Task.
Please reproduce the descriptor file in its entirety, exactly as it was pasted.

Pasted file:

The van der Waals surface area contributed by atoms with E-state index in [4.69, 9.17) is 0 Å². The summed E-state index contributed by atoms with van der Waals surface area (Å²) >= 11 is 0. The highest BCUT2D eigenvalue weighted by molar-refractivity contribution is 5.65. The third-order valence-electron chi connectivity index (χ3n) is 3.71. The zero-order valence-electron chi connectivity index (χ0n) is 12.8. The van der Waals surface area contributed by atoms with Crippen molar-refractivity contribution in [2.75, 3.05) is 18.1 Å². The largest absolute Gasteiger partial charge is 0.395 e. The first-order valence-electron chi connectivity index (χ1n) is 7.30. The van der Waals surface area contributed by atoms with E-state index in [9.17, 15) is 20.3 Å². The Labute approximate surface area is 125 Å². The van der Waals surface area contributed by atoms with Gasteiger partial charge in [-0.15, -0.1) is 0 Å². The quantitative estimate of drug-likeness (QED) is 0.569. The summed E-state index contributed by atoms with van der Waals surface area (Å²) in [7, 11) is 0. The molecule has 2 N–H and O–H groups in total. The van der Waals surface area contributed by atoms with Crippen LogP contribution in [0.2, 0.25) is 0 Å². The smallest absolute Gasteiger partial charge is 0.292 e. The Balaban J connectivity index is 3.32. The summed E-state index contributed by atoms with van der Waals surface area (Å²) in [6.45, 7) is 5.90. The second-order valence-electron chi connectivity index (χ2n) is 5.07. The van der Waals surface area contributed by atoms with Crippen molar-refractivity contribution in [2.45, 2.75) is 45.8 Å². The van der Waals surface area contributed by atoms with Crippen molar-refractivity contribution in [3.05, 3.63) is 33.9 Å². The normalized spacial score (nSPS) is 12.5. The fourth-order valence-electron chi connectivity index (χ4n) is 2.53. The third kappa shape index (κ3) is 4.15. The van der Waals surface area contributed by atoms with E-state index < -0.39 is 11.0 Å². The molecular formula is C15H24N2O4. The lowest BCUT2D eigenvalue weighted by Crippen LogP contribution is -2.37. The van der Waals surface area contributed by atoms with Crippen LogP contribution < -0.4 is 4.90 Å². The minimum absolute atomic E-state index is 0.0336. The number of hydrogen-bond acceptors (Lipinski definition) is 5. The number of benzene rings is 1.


The van der Waals surface area contributed by atoms with E-state index in [4.69, 9.17) is 0 Å². The summed E-state index contributed by atoms with van der Waals surface area (Å²) >= 11 is 0. The highest BCUT2D eigenvalue weighted by molar-refractivity contribution is 5.65. The third-order valence-electron chi connectivity index (χ3n) is 3.71. The zero-order valence-electron chi connectivity index (χ0n) is 12.8. The van der Waals surface area contributed by atoms with Crippen molar-refractivity contribution in [2.75, 3.05) is 18.1 Å². The largest absolute Gasteiger partial charge is 0.395 e. The first-order valence-electron chi connectivity index (χ1n) is 7.30. The van der Waals surface area contributed by atoms with E-state index in [9.17, 15) is 20.3 Å². The Labute approximate surface area is 125 Å². The van der Waals surface area contributed by atoms with Gasteiger partial charge in [-0.15, -0.1) is 0 Å². The quantitative estimate of drug-likeness (QED) is 0.569. The summed E-state index contributed by atoms with van der Waals surface area (Å²) in [7, 11) is 0. The molecule has 2 N–H and O–H groups in total. The van der Waals surface area contributed by atoms with Crippen LogP contribution in [0.2, 0.25) is 0 Å². The smallest absolute Gasteiger partial charge is 0.292 e. The Balaban J connectivity index is 3.32. The summed E-state index contributed by atoms with van der Waals surface area (Å²) in [6.45, 7) is 5.90. The second-order valence-electron chi connectivity index (χ2n) is 5.07. The van der Waals surface area contributed by atoms with Crippen molar-refractivity contribution in [2.45, 2.75) is 45.8 Å². The van der Waals surface area contributed by atoms with Crippen molar-refractivity contribution in [3.05, 3.63) is 33.9 Å². The normalized spacial score (nSPS) is 12.5. The fourth-order valence-electron chi connectivity index (χ4n) is 2.53. The third kappa shape index (κ3) is 4.15. The van der Waals surface area contributed by atoms with E-state index < -0.39 is 11.0 Å². The molecular formula is C15H24N2O4. The lowest BCUT2D eigenvalue weighted by Crippen LogP contribution is -2.37. The van der Waals surface area contributed by atoms with Crippen LogP contribution < -0.4 is 4.90 Å². The minimum absolute atomic E-state index is 0.0336. The number of hydrogen-bond acceptors (Lipinski definition) is 5. The number of benzene rings is 1.